Thursday, June 21, 2012

South America and Antarctica 22 - More Cuverville Island

While there weren't as many penguins on Cuverville Island as on Paulet, the actual nesting areas were just as crowded.

Notice here, how pink the snow is from Penguin guano. The smell was pretty ripe. Notice also how much ice is floating in the bay. This is summer down there.

As you can see, penguins often get covered in their own guano. We watched several of them wash it off immediately upon entering the water to feed.

They will not nest on the snow, only on bare surfaces. But notice how each nest has been carefully built using a large number of smaller rocks.

As with the Adelie Penguins, the male and female Gentoos share nest sitting responsibilities.

Part of the penguin culture is that they all love small rocks. We watched one penguin walk all the way down from her nesting area to the water. Just before she was about to dive in, she found a rock she liked. She picked it up, turned around and carried it all the way back to her nest.

It turns out that coveting a neighbor's nest rocks is another penguin trait. Which means that there is a lot of stealing of neighbor's rocks that occurs. Here I managed to catch a perpetrator in the act. As you can see, the mother cannot leave her eggs unprotected. She can only make her displeasure known as he appropriates one of her rocks.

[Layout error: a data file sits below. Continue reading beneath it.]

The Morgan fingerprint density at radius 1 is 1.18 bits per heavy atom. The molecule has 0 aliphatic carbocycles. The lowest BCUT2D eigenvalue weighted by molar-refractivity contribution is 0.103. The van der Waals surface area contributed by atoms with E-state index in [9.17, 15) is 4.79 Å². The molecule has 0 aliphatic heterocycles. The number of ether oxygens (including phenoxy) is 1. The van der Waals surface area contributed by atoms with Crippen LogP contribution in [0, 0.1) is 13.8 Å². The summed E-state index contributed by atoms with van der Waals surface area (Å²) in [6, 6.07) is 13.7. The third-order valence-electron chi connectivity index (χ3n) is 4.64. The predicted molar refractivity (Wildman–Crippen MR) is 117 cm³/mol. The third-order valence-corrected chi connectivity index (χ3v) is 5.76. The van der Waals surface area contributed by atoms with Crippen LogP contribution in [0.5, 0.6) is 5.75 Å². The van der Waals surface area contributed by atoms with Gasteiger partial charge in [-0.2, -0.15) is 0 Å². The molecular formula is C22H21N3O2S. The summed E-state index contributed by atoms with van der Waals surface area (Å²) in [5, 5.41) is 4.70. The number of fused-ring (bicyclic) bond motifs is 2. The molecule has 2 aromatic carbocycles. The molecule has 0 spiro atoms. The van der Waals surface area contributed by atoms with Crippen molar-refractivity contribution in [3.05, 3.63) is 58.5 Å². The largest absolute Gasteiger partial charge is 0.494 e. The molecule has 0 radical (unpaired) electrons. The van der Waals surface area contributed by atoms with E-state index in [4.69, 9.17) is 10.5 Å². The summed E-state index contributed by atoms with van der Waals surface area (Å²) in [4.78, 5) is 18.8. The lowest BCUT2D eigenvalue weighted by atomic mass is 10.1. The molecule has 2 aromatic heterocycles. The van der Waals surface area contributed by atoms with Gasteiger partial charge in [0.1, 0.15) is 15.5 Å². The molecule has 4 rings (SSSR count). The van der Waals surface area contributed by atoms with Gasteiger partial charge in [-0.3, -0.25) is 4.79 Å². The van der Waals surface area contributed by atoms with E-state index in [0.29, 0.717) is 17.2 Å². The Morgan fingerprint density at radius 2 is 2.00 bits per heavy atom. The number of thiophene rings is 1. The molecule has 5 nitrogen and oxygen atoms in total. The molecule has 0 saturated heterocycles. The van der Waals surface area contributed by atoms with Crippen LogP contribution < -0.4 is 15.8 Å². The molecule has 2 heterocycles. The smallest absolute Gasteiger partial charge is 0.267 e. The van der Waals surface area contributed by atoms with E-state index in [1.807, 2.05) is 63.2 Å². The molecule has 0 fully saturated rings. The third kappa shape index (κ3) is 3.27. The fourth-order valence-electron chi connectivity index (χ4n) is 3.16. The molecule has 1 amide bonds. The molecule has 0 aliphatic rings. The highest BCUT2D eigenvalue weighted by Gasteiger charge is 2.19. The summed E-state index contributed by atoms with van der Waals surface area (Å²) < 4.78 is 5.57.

A wider view of the nesting area, and its proximity to the water.

Here is another one of our decidedly amateur videos that will give you an idea of the nesting area's noise and penguin behaviors.

Cuverville Island has a rather steep, 815 foot hill that some of our folks climbed. Melony and I chose to hang out with the penguins instead, which turned out to be a good decision for us as the summit was covered in clouds when those of our group who climbed the slope arrived at the top.

Here are a couple more shots of the island's inhabitants.

One fresh from the ocean, one on his way to take a bath.

The clouds dropped while we were on the island and it began snowing. Here Melony has just stepped out of the way for the penguin behind her to pass. That one liked our path better as well.

Then it was time to leave. This Zodiac driver is returning from the ship to pick up another group as we make our way back.

Continue on to Post 23: Torgersen Island, by clicking here.


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